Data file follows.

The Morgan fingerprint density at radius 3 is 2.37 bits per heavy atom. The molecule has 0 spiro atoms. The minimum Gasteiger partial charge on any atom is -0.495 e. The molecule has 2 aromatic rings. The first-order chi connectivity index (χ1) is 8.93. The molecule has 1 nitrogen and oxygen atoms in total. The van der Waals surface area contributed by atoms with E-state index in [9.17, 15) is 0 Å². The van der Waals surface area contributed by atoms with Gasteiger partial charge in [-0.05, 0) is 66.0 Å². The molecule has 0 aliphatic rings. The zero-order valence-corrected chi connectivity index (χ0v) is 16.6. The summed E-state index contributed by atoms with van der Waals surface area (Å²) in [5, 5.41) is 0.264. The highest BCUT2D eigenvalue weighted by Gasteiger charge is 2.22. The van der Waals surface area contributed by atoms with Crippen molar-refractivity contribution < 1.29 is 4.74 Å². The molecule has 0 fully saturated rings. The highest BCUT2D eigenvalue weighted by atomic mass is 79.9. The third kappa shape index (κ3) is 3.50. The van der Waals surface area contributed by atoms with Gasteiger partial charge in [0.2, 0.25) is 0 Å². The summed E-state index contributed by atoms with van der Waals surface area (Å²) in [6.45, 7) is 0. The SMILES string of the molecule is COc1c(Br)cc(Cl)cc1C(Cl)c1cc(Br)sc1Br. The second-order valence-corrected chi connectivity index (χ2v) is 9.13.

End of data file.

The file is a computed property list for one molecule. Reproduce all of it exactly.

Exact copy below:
The Morgan fingerprint density at radius 3 is 2.37 bits per heavy atom. The molecule has 0 spiro atoms. The minimum Gasteiger partial charge on any atom is -0.495 e. The molecule has 2 aromatic rings. The first-order chi connectivity index (χ1) is 8.93. The molecule has 1 nitrogen and oxygen atoms in total. The van der Waals surface area contributed by atoms with E-state index in [9.17, 15) is 0 Å². The van der Waals surface area contributed by atoms with Gasteiger partial charge in [-0.05, 0) is 66.0 Å². The molecule has 0 aliphatic rings. The zero-order valence-corrected chi connectivity index (χ0v) is 16.6. The summed E-state index contributed by atoms with van der Waals surface area (Å²) in [5, 5.41) is 0.264. The highest BCUT2D eigenvalue weighted by Gasteiger charge is 2.22. The van der Waals surface area contributed by atoms with Crippen molar-refractivity contribution < 1.29 is 4.74 Å². The molecule has 0 fully saturated rings. The highest BCUT2D eigenvalue weighted by atomic mass is 79.9. The third kappa shape index (κ3) is 3.50. The van der Waals surface area contributed by atoms with Gasteiger partial charge in [0.2, 0.25) is 0 Å². The summed E-state index contributed by atoms with van der Waals surface area (Å²) in [6.45, 7) is 0. The SMILES string of the molecule is COc1c(Br)cc(Cl)cc1C(Cl)c1cc(Br)sc1Br. The second-order valence-corrected chi connectivity index (χ2v) is 9.13.